The 32nd annual Asian Celebration was held at the Lane County Fairgrounds, Feb. 18 – 19. A diverse crowd filled the auditoriums for entertainment, activities and to view art and cultural displays.

Drums boomed sporadically over the crowds of chattering people as Japanese drum performances, known as Taiko, were held in various locations throughout the event.

Paintings, calligraphy and sculptures were displayed in the atrium which also housed performances from the Oregon Puppet Theatre, a fashion show, dance performances and yoga demonstrations.

Christopher Palanuk // The Torch
Former Lane student Harumi Morikawa talks with Fiber Crafts artist Aimee Yogi as she weaves cotton on a Japanese bamboo spinning wheel during the 32nd Asian Celebration on Saturday, Feb. 18.

The Eugene and Springfield Asian Council and the Asian-American Foundation of Oregon coordinate the event each year, the AAFO also awards students who participate in Asian community and cultural events in Oregon with scholarships. The organizations aim to represent the diversity of Pan-Asian Culture.

The event started in 1986 as a brief four-hour event. As attendance has increased over the years, the celebration has extended into a weekend-long festival.

There was a crafts and game room geared toward children, with  ceramics and origami lessons throughout the day.

Kumoricon, a manga, anime and Japanese culture convention, had its own room at the event. Groups of friends gathered around video game consoles to compete with one another and socialize. There was also a cosplay contest, where attendees dressed as anime or manga characters.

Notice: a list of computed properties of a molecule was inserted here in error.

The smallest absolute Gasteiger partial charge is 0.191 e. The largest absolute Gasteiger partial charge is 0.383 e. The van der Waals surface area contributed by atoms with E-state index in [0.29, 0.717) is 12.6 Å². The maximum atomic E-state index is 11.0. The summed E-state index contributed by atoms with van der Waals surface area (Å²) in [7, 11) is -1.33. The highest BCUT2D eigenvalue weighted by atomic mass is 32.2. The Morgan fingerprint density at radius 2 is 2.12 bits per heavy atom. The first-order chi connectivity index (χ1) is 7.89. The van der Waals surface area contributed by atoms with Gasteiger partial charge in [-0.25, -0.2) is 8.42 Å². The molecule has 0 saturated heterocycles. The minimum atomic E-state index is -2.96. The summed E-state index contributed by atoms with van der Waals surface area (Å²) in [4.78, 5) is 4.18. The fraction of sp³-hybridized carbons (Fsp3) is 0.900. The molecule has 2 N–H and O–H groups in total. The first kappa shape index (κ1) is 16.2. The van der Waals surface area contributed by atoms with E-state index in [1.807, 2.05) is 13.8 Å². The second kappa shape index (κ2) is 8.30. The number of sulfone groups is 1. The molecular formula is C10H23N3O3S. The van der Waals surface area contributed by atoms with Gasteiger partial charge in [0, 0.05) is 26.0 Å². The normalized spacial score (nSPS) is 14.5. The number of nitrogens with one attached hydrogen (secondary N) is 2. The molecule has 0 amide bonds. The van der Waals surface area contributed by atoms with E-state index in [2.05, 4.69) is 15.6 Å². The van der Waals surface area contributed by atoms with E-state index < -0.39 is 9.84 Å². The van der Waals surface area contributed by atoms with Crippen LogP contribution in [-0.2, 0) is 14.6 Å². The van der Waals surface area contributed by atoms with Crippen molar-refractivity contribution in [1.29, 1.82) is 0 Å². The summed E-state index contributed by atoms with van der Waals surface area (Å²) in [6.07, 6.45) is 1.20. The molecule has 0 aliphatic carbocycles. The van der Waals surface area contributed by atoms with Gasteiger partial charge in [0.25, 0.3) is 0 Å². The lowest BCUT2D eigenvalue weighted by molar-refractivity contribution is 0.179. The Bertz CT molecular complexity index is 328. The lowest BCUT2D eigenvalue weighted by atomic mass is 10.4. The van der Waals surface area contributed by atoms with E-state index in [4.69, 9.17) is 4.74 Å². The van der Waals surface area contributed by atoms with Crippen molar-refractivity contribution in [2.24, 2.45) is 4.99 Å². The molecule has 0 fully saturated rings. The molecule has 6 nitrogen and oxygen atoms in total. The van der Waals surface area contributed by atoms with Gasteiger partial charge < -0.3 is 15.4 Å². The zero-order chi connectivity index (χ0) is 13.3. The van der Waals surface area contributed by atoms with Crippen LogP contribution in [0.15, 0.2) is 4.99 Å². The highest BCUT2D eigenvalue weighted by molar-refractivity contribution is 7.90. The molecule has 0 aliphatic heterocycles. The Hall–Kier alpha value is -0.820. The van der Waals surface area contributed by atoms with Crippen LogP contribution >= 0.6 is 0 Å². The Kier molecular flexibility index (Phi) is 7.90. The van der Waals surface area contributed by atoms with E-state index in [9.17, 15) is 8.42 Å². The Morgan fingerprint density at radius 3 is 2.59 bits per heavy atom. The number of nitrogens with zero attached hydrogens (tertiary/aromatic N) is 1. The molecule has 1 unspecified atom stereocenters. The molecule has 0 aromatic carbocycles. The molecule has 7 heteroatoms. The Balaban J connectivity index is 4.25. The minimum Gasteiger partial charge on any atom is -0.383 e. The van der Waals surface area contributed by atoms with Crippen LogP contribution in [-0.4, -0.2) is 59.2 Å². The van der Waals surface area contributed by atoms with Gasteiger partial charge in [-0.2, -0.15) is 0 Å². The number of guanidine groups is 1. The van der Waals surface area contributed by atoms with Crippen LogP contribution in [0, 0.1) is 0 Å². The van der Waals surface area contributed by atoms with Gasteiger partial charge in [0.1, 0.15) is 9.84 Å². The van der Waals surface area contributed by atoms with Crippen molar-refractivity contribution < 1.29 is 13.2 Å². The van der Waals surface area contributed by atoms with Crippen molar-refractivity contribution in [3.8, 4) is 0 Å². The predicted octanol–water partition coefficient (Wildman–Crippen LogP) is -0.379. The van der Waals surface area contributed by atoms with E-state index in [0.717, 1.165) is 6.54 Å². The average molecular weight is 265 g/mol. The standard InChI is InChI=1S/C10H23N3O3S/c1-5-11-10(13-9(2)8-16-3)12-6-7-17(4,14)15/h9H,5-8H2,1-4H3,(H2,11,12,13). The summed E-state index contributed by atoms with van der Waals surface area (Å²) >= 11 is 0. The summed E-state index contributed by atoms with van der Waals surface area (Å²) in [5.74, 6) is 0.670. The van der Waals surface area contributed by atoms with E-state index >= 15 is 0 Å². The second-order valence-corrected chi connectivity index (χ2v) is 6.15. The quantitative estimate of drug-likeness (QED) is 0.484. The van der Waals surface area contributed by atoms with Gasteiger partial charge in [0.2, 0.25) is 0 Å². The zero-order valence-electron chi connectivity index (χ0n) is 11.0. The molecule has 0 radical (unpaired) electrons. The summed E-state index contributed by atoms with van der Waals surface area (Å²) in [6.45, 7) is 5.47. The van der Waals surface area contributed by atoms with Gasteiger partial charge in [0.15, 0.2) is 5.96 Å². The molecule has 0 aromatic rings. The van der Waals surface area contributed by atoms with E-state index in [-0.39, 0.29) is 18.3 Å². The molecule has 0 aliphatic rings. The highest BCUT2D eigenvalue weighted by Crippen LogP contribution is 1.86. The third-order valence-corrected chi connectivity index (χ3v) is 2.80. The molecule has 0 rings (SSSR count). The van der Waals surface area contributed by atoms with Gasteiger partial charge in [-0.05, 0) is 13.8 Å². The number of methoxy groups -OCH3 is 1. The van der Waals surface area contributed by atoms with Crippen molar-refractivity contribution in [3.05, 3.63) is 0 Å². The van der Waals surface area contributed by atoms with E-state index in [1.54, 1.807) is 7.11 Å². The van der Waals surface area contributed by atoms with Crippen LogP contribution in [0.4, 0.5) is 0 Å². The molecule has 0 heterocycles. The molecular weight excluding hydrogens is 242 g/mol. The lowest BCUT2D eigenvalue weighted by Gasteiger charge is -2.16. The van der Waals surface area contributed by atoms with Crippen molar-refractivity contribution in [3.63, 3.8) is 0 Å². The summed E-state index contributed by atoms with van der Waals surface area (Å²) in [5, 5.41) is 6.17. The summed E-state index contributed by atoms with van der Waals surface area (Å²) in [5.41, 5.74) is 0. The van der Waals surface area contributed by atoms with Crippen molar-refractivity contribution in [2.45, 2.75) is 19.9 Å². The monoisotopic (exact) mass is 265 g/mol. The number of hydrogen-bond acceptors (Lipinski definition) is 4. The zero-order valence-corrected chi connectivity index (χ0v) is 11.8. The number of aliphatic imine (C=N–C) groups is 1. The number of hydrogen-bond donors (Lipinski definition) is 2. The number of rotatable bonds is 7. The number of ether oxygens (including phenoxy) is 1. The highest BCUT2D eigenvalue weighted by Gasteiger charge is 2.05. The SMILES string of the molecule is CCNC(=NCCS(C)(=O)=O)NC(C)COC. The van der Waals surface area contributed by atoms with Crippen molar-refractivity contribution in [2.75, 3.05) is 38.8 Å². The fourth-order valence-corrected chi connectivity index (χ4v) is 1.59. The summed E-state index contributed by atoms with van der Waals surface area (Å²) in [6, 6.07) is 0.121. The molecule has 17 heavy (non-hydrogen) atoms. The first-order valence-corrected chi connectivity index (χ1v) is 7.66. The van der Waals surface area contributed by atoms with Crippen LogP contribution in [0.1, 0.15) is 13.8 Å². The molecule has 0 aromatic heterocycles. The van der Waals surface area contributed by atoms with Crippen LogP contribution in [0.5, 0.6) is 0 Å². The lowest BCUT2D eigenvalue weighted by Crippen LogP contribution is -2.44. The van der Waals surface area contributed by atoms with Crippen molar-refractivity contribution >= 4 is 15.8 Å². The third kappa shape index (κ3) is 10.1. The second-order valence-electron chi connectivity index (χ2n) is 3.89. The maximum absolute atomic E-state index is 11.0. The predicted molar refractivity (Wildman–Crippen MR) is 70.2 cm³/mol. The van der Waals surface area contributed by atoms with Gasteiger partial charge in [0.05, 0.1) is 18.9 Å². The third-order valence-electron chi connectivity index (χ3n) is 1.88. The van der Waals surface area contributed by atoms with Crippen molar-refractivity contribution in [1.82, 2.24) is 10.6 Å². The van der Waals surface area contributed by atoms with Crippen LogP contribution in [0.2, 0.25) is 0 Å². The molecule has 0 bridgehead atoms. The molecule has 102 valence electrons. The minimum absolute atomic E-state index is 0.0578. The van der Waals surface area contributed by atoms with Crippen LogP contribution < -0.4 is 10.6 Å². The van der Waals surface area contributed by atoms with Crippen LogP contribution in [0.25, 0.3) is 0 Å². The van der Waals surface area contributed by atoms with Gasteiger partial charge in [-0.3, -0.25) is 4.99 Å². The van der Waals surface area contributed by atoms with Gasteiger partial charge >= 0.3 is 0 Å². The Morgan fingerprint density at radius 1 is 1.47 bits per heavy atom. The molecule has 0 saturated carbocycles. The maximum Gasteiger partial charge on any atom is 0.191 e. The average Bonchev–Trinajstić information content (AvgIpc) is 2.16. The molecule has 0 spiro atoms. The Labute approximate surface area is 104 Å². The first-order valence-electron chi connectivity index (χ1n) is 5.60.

The celebration also focused on the history of Asian-American cultures.

The Asian Heritage & Justice exhibit featured a few selections from “Uprooted,” an exhibit about Japanese Americans in farm labor camps during World War II. The full exhibit is currently on display in the Lane County Historical Museum.

The selections were paired with other informative posters about historical events that happened near or in Lane County, such as the Ping Yang School Bombings. The information on display was taken from

Surrounding the historical display was “Our Stories: Immigrants of America,” a series of photographic portraits of immigrants with essays telling their stories. The collection was created by Eugene photographer and digital artist Melissa “Mimi” Nolledo. Nolledo emigrated from the Philippines in 1989. This is the first exhibit of “Our Stories.” The University of Oregon has picked up the exhibit for future display.

“I wanted to make some kind of photographic essays, because there’s this very negative, limited opinion of immigrants. I wanted to tell the story of immigrants and show that we’re not too different from one another, we love your country, everyday we work hard to provide,” Nolledo said.

The main stage included musical performances from a wide variety of groups representing Chinese, Hawaiian, Middle Eastern, Filipino and other Pan-Asian cultures. The Tirta Tari Balinese Dancers from Lane Community College performed for their sixth year.

The event also acted as a type of trade show for local businesses. Some businesses showcased their services for free at the event, such as spine alignments and acupuncture. Other businesses acted as vendors, selling traditional items like calligraphy brushes, while other vendors had Asian pop-culture merchandise for sale.

Other local Asian businesses served a variety of dishes such as yakisoba, banh mi, Asian pastries, mochi and bubble tea in the food court. Large tables surrounded the food court, and in front of the Martial Arts Stage, so event-goers had a chance to watch performances while they ate.